The ALCO MRS-1 is a type of diesel-electric locomotive built by the American Locomotive Company (ALCO) for the United States Army Transportation Corps (USATC). They were built with multigauge trucks and to a reduced loading gauge for service anywhere in the world in the event of war.
The Korean War and the intensification of the Cold War at the beginning of the 1950s caused the USATC to consider what it might need for a new land war in Europe. They came up with a requirement for a locomotive capable of running on the existing tracks of a wide variety of railway systems. Key parts of the specification included adjustable-gauge trucks, compact bodywork to fit restrictive loading gauges, and replaceable couplers to fit a variety of systems. The trucks accepted wheelsets between standard gauge 4 ft 8 1⁄2 in (1,435 mm) and 5 ft 6 in (1,676 mm), which encompasses the vast majority of the broad gauges in use worldwide, including those of the then Soviet Union (1,520 mm (4 ft 11 27⁄32 in)) and the Iberian peninsula (1,668 mm (5 ft 5 21⁄32 in)).
The specification was put out to tender, and two companies responded; GM and GE. Both companies were contracted produced a batch of thirteen locomotives which would be evaluated by the USATC; the vendor providing the better locomotive would then produce the rest of the required locomotives.
Both manufacturers delivered their sample batch in 1952, and after testing the GE locomotives, which were actually produced by Alco as a subcontractor, were declared the winner, and a further batch of 70 ALCO MRS-1 locomotives were ordered.
As delivered, they were painted in gloss black with white numbering and lettering. Fifty had steam generators. The locomotives were numbered by the Army from 2041-2123.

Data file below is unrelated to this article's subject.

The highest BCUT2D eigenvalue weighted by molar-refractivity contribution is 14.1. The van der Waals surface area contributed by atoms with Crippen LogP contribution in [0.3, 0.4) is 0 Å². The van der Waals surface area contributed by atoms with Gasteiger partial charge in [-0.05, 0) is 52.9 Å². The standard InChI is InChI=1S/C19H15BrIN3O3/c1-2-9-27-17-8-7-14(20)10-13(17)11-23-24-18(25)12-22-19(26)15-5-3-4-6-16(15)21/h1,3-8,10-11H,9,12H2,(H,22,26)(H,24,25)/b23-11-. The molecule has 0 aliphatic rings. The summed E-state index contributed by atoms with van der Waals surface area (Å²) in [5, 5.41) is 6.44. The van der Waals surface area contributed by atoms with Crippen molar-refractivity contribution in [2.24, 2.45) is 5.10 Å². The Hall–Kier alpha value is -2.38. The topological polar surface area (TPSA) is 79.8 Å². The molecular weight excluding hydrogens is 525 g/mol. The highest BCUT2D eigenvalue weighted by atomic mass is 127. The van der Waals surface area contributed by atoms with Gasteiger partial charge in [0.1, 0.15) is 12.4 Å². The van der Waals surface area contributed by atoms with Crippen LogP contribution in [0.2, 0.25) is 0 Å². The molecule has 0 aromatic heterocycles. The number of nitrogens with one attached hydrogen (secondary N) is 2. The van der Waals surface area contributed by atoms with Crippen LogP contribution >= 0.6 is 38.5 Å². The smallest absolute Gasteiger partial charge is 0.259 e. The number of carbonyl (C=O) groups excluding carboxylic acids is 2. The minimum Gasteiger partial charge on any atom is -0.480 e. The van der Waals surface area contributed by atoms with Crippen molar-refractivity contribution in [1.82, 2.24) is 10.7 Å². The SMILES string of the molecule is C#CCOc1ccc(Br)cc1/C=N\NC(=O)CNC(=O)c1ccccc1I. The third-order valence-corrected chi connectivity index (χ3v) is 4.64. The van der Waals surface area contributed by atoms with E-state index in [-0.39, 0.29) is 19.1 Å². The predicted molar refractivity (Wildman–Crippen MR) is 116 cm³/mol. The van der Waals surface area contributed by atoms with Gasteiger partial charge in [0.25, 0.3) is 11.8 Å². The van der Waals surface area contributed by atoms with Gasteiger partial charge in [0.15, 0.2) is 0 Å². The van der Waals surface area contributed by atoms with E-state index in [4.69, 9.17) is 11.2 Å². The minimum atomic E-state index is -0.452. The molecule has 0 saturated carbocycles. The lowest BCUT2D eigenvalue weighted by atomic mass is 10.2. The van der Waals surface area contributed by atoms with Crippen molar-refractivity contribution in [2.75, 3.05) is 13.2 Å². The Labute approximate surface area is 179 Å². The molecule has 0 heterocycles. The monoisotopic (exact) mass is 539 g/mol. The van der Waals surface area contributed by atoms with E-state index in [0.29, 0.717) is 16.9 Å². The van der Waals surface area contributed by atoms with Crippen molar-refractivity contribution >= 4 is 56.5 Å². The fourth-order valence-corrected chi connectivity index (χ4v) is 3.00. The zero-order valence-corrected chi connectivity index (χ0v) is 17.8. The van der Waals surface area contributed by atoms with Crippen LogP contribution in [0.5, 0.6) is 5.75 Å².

The initial fate of most of the MRS-1 locomotives was to be placed in storage at the USATC's Transportation Materiel Command facility at Marietta, Pennsylvania awaiting a war to use them in; they had not been purchased for peacetime use. These brand-new locomotives, with at most a couple of weeks' actual use, sat preserved until approximately 1970, when the Pentagon concluded that their plans for a future, large-scale land war no longer included the capture and use of the enemy's railway system.
Thus the 96 locomotives were redundant for their original purpose. Many of the units were taken out of storage and assigned to various military installations around the country, where locomotives of that size and power were required.
The Army eventually decided to transfer the units to the United States Navy. Five units stationed in Concord, California were the last to be used by the armed forces.
Thirteen of the locomotives were sold to the Alaska Railroad—six in 1974, and seven in 1975. Alaska retired its last ALCO MRS-1s in 1984.
Two locomotives were sold to the uruguayan Administración de Ferrocarriles del Estado, numbered 1611, 1612. One suffered a fire in 1994 and was scrapped while the other is stored inoperable.
While many locomotives were ultimately scrapped, several still exist, in various states of preservation. Examples exist at the Bluegrass Railroad and Museum, the Western Railway Museum, the Museum of Transportation, the Northern Pacific Railway Museum, the Pacific Southwest Railway Museum, the Western Pacific Railroad Museum (one MRS-1 from Portola Railroad Museum was transferred to Yreka Western Railroad where it operated now as YWRR #244), the California State Railroad Museum, and Railtown 1897.However that locomotive has been retired and stripped of parts. In addition, the Eastern Shore Railroad (now Bay Coast Railroad) stores two for possible future use. The eastern shore units were scrapped. Cass Scenic Railroad also stored 2 examples, which were sold as surplus and later scrapped in 2010.
Being produced to the same specification, both GE/ALCO and EMD MRS-1s are very similar in appearance and can easily be mistaken; they are both C-C road-switchers that are very low in profile in order to fit within European loading gauges. The major exterior differences are the peaked cab roof and long hood roof on the EMD locomotives, and the radiator intakes on the sides of the long hood end, which have outside shutters on the Alco locomotives. In addition, the short hood is visibly lower than the long hood, thanks to the long hood's peaked roof; on the ALCO units, the two are the same height. The frame side sills are also different; the Alco's are straight from front to rear, while the EMD's step down towards each end of the locomotive.